The original version is a Hindi song performed by Sukwinder Singh and A.R. Rahman. It featured in the end credits of the 2008 film Slumdog Millionaire. In 2009 it won the Academy Award for Best Original Song.
A.R. Rahman has said in interviews that "Jai Ho!" means, "May victory be yours!"
The Pussycat Dolls' version replaces the original tune's Hindi words with English lyrics. Scherzinger said in a statement: "It's an honor to be able to collaborate with A.R. Rahman and be a part of the Slumdog Millionaire project in any way. The movie, the story and the music [were] a gift and very spiritually uplifting for me."
In its second week on the Hot 100, this tune climbed from 100-15. The 85 place leap beat the previous record for the biggest vault from the last place, overtaking the 100-23 move of Andrew Seeley's High School Musical song "Get'cha Head in the Game" in February 2006.
This was the first Academy Award winning song to become a Pop hit single since Eminem's "Lose Yourself
" in 2002.
In a video posted on the Desi Radio website, Pussycat Doll songwriter Nicole Scherzinger said that she was originally apprehensive about recording an English-language version of the original Hindi song. She explained: "I was really scared and I kind of didn't want to do it. I heard the song and fell in love with it... and I was scared to death to touch it. I was afraid for people to hear it before I even wrote it." Scherzinger added that her producers and label executives gave her the courage to see the project through. She said: "Every night I would pray" for it to turn out right. If people like it, then I'm really grateful."
Scherzinger told MTV News the story behind recording their English-language version: "The people at the label, Jimmy Iovine and Ron Fair, asked me to see the movie and listen to this new producer, A.R. Rahman, so I studied him, and I saw the movie and was captivated and thought it was the most genius thing ever. And they said, 'Well, that's good, because you're going to have to rewrite it and do your own version of it.' So, we were on tour at the time - we were in London, and we all went to go see the movie - and while we were doing our shows, I just worked on the song. It's an honor to be part of this project in any way, before all the Oscars happened because the story is unbelievable."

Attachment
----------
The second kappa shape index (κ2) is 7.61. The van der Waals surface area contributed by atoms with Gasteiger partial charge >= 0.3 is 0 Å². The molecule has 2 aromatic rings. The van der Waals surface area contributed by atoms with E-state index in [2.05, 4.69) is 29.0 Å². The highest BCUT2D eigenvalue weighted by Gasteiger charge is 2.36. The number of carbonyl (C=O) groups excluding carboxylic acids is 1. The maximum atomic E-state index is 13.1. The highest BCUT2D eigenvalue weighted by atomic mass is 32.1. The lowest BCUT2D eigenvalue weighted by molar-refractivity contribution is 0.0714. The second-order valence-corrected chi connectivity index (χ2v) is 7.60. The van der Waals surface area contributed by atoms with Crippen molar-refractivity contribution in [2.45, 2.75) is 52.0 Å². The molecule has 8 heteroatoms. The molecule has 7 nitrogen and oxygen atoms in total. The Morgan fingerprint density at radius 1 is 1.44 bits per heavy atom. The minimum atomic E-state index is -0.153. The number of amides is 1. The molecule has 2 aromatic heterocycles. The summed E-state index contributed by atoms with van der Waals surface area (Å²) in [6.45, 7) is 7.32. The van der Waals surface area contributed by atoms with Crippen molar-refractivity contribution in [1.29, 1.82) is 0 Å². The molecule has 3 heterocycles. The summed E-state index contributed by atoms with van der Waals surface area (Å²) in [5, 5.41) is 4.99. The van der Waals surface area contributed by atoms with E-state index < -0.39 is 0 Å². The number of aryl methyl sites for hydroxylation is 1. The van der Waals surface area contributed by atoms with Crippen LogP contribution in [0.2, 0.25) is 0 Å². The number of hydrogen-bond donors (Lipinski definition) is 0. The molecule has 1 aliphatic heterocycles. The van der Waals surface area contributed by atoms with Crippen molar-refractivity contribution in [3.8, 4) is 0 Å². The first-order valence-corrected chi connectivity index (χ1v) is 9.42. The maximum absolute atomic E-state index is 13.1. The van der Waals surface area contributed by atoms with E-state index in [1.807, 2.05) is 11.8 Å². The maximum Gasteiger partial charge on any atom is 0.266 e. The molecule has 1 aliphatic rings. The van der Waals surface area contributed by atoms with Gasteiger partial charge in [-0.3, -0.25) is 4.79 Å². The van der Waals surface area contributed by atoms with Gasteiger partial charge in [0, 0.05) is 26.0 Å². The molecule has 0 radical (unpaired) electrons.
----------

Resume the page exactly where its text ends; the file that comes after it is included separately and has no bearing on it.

Scherzinger discovered that not only would she have to rewrite the song's Hindi lyrics, but do it while she was still touring with the other Pussycat Dolls. She explained: "It's crazy how the whole thing came about. It just happened so quickly. I'm a writer, and I've been fortunate enough to write for the Dolls, but when they asked me to look at the movie and do my own version, I was really afraid to take on the task of rewriting the lyrics. Because I thought the movie was so profound, I didn't know how to make sure I kept the integrity of the movie and the love story, but also make it cool enough for the Pussycat Dolls and for people all over the world to connect to. I just followed my heart and I came from a very spiritual place. I just wanted people no matter where they are, whatever relationship they're in - be it spiritual or a guy/girl relationship - to be able to connect to the song. So it was kind of unbelievable to be able to do that. I hope people don't hate it!"